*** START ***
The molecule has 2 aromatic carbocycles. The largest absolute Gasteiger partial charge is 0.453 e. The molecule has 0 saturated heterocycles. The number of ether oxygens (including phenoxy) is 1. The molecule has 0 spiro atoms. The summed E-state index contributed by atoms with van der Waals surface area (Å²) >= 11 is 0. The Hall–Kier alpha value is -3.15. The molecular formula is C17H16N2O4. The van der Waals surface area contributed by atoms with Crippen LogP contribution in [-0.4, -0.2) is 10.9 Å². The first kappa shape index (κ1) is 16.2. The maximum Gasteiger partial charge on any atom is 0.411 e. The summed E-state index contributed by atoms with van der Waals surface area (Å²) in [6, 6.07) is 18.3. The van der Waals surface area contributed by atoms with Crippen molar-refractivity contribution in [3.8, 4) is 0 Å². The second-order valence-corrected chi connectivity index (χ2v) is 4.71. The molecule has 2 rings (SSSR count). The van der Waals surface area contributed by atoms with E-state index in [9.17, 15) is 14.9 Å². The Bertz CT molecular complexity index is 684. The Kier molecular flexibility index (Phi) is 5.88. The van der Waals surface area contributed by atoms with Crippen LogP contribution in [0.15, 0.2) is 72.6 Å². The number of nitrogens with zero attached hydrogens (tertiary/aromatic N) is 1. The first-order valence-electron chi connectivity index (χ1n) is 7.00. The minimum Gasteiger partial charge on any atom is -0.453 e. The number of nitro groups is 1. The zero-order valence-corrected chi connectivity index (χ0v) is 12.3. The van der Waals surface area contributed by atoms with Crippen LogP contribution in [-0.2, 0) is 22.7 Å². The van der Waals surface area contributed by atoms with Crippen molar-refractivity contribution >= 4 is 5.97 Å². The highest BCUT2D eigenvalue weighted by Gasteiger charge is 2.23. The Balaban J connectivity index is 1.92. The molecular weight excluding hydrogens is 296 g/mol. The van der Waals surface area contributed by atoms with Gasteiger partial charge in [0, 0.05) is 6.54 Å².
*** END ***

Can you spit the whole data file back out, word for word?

The molecule has 2 aromatic carbocycles. The largest absolute Gasteiger partial charge is 0.453 e. The molecule has 0 saturated heterocycles. The number of ether oxygens (including phenoxy) is 1. The molecule has 0 spiro atoms. The summed E-state index contributed by atoms with van der Waals surface area (Å²) >= 11 is 0. The Hall–Kier alpha value is -3.15. The molecular formula is C17H16N2O4. The van der Waals surface area contributed by atoms with Crippen LogP contribution in [-0.4, -0.2) is 10.9 Å². The first kappa shape index (κ1) is 16.2. The maximum Gasteiger partial charge on any atom is 0.411 e. The summed E-state index contributed by atoms with van der Waals surface area (Å²) in [6, 6.07) is 18.3. The van der Waals surface area contributed by atoms with Crippen molar-refractivity contribution in [3.8, 4) is 0 Å². The second-order valence-corrected chi connectivity index (χ2v) is 4.71. The molecule has 2 rings (SSSR count). The van der Waals surface area contributed by atoms with E-state index in [9.17, 15) is 14.9 Å². The Bertz CT molecular complexity index is 684. The Kier molecular flexibility index (Phi) is 5.88. The van der Waals surface area contributed by atoms with Crippen LogP contribution in [0.15, 0.2) is 72.6 Å². The number of nitrogens with zero attached hydrogens (tertiary/aromatic N) is 1. The first-order valence-electron chi connectivity index (χ1n) is 7.00. The minimum Gasteiger partial charge on any atom is -0.453 e. The number of nitro groups is 1. The zero-order valence-corrected chi connectivity index (χ0v) is 12.3. The van der Waals surface area contributed by atoms with Crippen LogP contribution in [-0.2, 0) is 22.7 Å². The van der Waals surface area contributed by atoms with Crippen molar-refractivity contribution >= 4 is 5.97 Å². The highest BCUT2D eigenvalue weighted by Gasteiger charge is 2.23. The Balaban J connectivity index is 1.92. The molecular weight excluding hydrogens is 296 g/mol. The van der Waals surface area contributed by atoms with Gasteiger partial charge in [0, 0.05) is 6.54 Å².